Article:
Pay volunteers for working in food banks, councillor urges

Volunteers who have worked for months supporting food banks and food hubs in Brighton and Hove should be paid, a leading councillor said today (Thursday 3 December).

Councillor Nancy Platts

Labour group leader Nancy Platts urged the council to look into offering paid positions at food banks which are currently run by volunteers.

At a “virtual” meeting of Brighton and Hove City Council’s Policy and Resources Committee, she said that many people were desperate and needed food banks.

But they were reliant on volunteers, many of whom were burnt out after putting in long hours over many months.

Councillor Platts asked for a report to look into paying the lead volunteers who were ensuring that people were fed in what has become a full-time job.

She said that she had heard some volunteers sinking into debt to keep food banks going.

She added: “People feel like the council should be taking the lead in this and the council should be paying people to run the food banks.

“It is absolutely essential that we feed people in our city and consideration should be given to paying the lead volunteers who are effectively running the food hubs as a full-time job.

“We cannot expect them to stay out of work to help other people.

“I’m sure we all feel really disappointed we’re finding ourselves back in lockdown when we thought we were heading out of the pandemic and talking about recovery.”

Labour councillor Gill Williams shared her experience of working alongside volunteers in Whitehawk, in her East Brighton ward.

Councillor Gill Williams

Councillor Williams said: “I work with the Robert Lodge food kitchen, set up through the East Brighton Food Co-op.

“The kitchen is run entirely by volunteers who work long hours cooking and delivering over 200 meal every day to folk in need in Whitehawk and beyond.

“This is one of the most deprived areas in Brighton and Hove – and covid is having a devastating effect on many.

“East Brighton Food Co-op are literally performing a miracle every day providing so many with a daily nutritious meal.

“It is absolutely essential that this project is properly supported so that this important work can continue. At least one paid organiser is a necessity.”

A full report is due to be brought before the council’s Policy and Resources Recovery Sub-Committee on Wednesday 6 January.

  1. Greens Out Reply

    Having spent five months of furlough paid ‘volunteering’ I feel I am well placed to make my following comments.

    Volunteers…volunteer. They give up their own time and commitments through choice. No person is forcing them to volunteer and at no point did any of my fellow ‘volunteers’ ever, EVER, ask for payment.

    We gave EVERY bit of our heart and soul into that project and yeah, occasionally it would be ‘can I just have a couple of days off together’always granted of course.

    The sheer notion of paying volunteers is wrong.

    If I’d been offered any sort of ‘pay’ for that time I VOLUNTEERED I would have refused it.

    Sorry Nancy, You’re just completely wrong on this. YES, many people have given up a LOT to help, but at any time, as volunteers, they could have just said, No thanks.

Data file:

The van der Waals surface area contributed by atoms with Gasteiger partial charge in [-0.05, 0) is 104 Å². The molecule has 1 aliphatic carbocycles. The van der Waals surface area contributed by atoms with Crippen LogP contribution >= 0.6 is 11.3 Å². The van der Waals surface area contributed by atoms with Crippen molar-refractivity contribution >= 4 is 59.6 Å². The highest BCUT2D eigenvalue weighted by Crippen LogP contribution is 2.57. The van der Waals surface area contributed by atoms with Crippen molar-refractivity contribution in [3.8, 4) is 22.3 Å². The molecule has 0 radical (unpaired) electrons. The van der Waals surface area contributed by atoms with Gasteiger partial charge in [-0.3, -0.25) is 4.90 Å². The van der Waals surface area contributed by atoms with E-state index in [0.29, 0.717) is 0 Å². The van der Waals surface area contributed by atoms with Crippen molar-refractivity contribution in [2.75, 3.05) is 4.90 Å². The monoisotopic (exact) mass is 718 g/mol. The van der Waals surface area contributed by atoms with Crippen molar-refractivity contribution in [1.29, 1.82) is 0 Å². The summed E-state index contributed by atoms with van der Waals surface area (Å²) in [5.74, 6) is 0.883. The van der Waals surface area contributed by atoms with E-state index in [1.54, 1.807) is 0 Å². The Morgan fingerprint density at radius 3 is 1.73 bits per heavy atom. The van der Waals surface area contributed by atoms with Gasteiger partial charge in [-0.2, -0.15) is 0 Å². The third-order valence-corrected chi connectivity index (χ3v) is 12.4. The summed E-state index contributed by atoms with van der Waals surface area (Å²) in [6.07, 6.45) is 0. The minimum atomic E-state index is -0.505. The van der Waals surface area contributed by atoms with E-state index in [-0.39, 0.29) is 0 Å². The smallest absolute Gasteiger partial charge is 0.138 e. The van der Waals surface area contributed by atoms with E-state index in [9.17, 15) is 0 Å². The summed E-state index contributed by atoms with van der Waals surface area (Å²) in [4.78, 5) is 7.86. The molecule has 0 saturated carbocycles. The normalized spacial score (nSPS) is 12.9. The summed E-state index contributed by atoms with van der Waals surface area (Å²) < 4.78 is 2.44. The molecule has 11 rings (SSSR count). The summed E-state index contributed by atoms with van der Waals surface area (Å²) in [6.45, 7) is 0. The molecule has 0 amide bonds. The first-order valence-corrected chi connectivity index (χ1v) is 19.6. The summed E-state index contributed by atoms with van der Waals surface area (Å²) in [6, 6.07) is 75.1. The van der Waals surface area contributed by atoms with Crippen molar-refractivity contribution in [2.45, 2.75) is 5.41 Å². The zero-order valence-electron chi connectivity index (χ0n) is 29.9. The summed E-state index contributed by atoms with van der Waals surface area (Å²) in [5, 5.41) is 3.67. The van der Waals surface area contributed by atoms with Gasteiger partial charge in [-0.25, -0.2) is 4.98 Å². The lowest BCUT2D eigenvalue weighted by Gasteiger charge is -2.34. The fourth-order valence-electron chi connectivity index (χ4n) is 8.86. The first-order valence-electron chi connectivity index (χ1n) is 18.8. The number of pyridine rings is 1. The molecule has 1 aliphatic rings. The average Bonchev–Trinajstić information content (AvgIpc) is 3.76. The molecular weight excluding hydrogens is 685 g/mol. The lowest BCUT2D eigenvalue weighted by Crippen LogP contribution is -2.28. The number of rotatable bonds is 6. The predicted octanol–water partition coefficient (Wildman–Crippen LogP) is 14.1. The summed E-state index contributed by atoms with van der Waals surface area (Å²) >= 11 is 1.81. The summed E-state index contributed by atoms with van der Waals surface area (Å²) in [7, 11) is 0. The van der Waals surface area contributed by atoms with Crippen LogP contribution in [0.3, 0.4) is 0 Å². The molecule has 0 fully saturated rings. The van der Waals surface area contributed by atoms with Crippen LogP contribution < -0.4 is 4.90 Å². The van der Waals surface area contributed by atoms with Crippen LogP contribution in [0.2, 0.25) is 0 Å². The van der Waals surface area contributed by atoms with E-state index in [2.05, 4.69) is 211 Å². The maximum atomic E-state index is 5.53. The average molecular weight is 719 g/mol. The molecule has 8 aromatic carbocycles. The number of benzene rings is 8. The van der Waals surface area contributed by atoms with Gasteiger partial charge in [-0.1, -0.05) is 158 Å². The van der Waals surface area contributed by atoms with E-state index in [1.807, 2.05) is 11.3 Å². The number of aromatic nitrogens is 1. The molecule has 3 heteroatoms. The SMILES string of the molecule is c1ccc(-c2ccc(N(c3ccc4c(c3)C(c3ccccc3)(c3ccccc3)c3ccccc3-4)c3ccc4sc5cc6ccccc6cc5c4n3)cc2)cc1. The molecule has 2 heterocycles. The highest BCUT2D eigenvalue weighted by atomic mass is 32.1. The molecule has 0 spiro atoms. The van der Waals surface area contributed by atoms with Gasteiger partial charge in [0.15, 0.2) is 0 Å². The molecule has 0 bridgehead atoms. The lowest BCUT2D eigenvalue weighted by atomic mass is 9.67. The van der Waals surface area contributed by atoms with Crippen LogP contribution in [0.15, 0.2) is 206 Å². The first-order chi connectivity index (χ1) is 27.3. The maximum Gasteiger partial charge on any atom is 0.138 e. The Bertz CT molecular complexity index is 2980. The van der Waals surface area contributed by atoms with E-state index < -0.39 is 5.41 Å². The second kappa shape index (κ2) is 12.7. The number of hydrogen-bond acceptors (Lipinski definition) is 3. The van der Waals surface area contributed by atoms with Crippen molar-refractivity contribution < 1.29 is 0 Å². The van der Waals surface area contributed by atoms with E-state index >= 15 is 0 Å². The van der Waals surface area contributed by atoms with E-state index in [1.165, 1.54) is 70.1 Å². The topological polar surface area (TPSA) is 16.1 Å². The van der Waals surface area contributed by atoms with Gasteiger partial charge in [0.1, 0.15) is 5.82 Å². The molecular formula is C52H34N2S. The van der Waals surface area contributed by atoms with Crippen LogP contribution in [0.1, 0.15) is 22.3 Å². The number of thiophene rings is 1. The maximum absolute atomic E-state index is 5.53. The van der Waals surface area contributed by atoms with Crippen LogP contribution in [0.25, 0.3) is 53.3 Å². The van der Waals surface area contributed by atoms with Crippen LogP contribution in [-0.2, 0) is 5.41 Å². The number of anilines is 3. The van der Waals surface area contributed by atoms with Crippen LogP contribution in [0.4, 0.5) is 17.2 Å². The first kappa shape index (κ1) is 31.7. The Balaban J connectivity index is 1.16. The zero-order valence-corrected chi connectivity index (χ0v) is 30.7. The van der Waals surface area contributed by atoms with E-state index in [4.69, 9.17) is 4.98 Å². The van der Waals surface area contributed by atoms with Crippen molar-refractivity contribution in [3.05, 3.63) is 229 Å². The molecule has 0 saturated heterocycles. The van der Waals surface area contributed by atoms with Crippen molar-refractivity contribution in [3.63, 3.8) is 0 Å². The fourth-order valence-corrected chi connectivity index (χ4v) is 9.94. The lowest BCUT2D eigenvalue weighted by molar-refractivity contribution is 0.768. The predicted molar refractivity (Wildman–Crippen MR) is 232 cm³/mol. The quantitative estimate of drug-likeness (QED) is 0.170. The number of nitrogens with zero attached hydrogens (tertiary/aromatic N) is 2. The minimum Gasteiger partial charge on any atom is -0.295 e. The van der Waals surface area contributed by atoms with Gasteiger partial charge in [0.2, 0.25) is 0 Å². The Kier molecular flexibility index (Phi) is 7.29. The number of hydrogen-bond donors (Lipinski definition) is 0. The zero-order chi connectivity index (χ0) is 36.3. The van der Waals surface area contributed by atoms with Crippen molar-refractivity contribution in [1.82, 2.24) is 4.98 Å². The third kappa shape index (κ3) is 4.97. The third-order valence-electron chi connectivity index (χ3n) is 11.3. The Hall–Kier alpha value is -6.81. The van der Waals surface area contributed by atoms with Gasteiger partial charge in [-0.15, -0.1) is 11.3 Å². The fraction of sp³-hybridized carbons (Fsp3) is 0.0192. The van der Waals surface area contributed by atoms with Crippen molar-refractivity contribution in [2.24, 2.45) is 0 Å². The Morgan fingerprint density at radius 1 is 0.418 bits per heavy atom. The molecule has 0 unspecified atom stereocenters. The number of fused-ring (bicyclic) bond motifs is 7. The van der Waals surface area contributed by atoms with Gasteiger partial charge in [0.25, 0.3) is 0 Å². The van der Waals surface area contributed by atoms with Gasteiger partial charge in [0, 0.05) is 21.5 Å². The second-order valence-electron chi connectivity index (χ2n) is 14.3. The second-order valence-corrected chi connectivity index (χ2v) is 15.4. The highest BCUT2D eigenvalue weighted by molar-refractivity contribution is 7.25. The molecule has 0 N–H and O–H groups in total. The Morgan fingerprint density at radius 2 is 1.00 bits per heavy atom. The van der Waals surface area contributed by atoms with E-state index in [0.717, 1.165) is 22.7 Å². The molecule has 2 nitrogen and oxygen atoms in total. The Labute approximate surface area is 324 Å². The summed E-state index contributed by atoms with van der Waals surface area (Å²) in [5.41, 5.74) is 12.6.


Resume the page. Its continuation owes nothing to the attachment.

Volunteers, volunteer because they want to.

    That’s why I’m rejoining the project I worked on in the summer as of next week. I have my diary booked out from work for one evening, at least, to be part of it.

    I would not want, and do not want, any pay whatsoever.

  2. Nigel Furness Reply

    In your brief stint as Council Leader, Nancy, you were forever pleading poverty on behalf of your Administration and yet now, as part of the Coalition with the ‘Greens,’ You seem happy to chuck money around “like a woman with no arms,” as the old saying goes.
    Is it any wonder that People question whether there is, somewhere in the Council’s coffers, a hidden ‘CROCK OF GOLD’—earmarked for funding PET PROJECTS?
    And, by the way, Greens Out’s comments above are spot on!

    • Rolivan Reply

      Well for a start Nigel there should be £10m left from the sale of Kings House and the extortianate cost to refurb Hove Town Hall.There is also about £10m from Parking Revenue after allowing for Admin and Bus Pass Costs.There is also the lost £20m in the last 10 years from mismanagement by Heads of Departments being paid large Salaries but not doing there job properly.The Council has a Property Portfolio of over 1600 properties which if managed properly could bring in even more money.That is without even having to delve just below the surface.

  3. Valerie Reply

    The major charity shops have paid full time managers these days along with volunteer staff. Food banks that are big enough to require at least one full time organiser/manager might well benefit from doing the same. The serious need is growing and ever greater organisation will surely be needed too.

    • Rolivan Reply

      However that will require somebody from The Council to oversee operations and just like the many Homeless Agencies that operate in the City too much money goes to ‘Management’and not enough at the core.

  4. Greens Out Reply

    “However that will require somebody from The Council to oversee operations…”

    Well that’s doomed then.

  5. Chris Reply

    Another attempt to create more jobs in the still-emerging local service sector “The poor”. Don’t forget if you employ people you have to offer them holidays and pension rights, and no doubt an HR and accounts team to oversee all that. After a few months the food banks won’t be interested in food, only money to pay salaries, and in time no doubt more to plug their pension funding gap.
    Wouldn’t we be better off creating jobs for “the poor” rather than inventing ways of keeping them poor.

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